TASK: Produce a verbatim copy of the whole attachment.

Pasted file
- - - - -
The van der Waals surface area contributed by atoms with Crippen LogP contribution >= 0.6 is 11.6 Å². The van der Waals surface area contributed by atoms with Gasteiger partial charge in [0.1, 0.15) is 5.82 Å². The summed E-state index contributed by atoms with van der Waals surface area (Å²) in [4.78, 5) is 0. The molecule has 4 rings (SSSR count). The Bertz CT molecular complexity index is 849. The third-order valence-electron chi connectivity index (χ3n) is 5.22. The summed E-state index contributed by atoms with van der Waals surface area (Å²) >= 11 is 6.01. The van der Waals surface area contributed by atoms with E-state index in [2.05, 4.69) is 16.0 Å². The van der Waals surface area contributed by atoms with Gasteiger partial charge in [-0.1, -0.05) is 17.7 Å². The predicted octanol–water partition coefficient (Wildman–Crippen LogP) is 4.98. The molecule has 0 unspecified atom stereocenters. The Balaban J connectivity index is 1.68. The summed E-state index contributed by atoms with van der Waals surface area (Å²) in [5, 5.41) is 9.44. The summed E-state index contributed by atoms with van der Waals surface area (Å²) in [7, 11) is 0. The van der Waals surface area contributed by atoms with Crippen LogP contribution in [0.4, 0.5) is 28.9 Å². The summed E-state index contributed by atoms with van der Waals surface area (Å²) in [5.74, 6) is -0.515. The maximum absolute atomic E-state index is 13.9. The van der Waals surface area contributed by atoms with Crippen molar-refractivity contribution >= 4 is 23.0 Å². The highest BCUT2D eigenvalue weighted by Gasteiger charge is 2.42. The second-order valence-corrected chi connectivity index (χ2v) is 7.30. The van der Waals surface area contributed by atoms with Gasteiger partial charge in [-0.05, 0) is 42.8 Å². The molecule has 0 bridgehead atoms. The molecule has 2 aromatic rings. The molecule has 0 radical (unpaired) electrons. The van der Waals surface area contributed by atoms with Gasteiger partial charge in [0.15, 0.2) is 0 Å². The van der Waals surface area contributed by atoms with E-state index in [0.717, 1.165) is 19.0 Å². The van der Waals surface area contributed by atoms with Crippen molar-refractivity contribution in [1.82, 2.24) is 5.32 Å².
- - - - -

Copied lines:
The van der Waals surface area contributed by atoms with Crippen LogP contribution >= 0.6 is 11.6 Å². The van der Waals surface area contributed by atoms with Gasteiger partial charge in [0.1, 0.15) is 5.82 Å². The summed E-state index contributed by atoms with van der Waals surface area (Å²) in [4.78, 5) is 0. The molecule has 4 rings (SSSR count). The Bertz CT molecular complexity index is 849. The third-order valence-electron chi connectivity index (χ3n) is 5.22. The summed E-state index contributed by atoms with van der Waals surface area (Å²) >= 11 is 6.01. The van der Waals surface area contributed by atoms with E-state index in [2.05, 4.69) is 16.0 Å². The van der Waals surface area contributed by atoms with Gasteiger partial charge in [-0.1, -0.05) is 17.7 Å². The predicted octanol–water partition coefficient (Wildman–Crippen LogP) is 4.98. The molecule has 0 unspecified atom stereocenters. The Balaban J connectivity index is 1.68. The summed E-state index contributed by atoms with van der Waals surface area (Å²) in [5, 5.41) is 9.44. The summed E-state index contributed by atoms with van der Waals surface area (Å²) in [7, 11) is 0. The van der Waals surface area contributed by atoms with Crippen LogP contribution in [0.4, 0.5) is 28.9 Å². The summed E-state index contributed by atoms with van der Waals surface area (Å²) in [5.74, 6) is -0.515. The maximum absolute atomic E-state index is 13.9. The van der Waals surface area contributed by atoms with Crippen molar-refractivity contribution >= 4 is 23.0 Å². The highest BCUT2D eigenvalue weighted by Gasteiger charge is 2.42. The second-order valence-corrected chi connectivity index (χ2v) is 7.30. The van der Waals surface area contributed by atoms with Gasteiger partial charge in [-0.05, 0) is 42.8 Å². The molecule has 0 bridgehead atoms. The molecule has 2 aromatic rings. The molecule has 0 radical (unpaired) electrons. The van der Waals surface area contributed by atoms with Gasteiger partial charge in [0.15, 0.2) is 0 Å². The van der Waals surface area contributed by atoms with E-state index in [0.717, 1.165) is 19.0 Å². The van der Waals surface area contributed by atoms with Crippen molar-refractivity contribution in [1.82, 2.24) is 5.32 Å².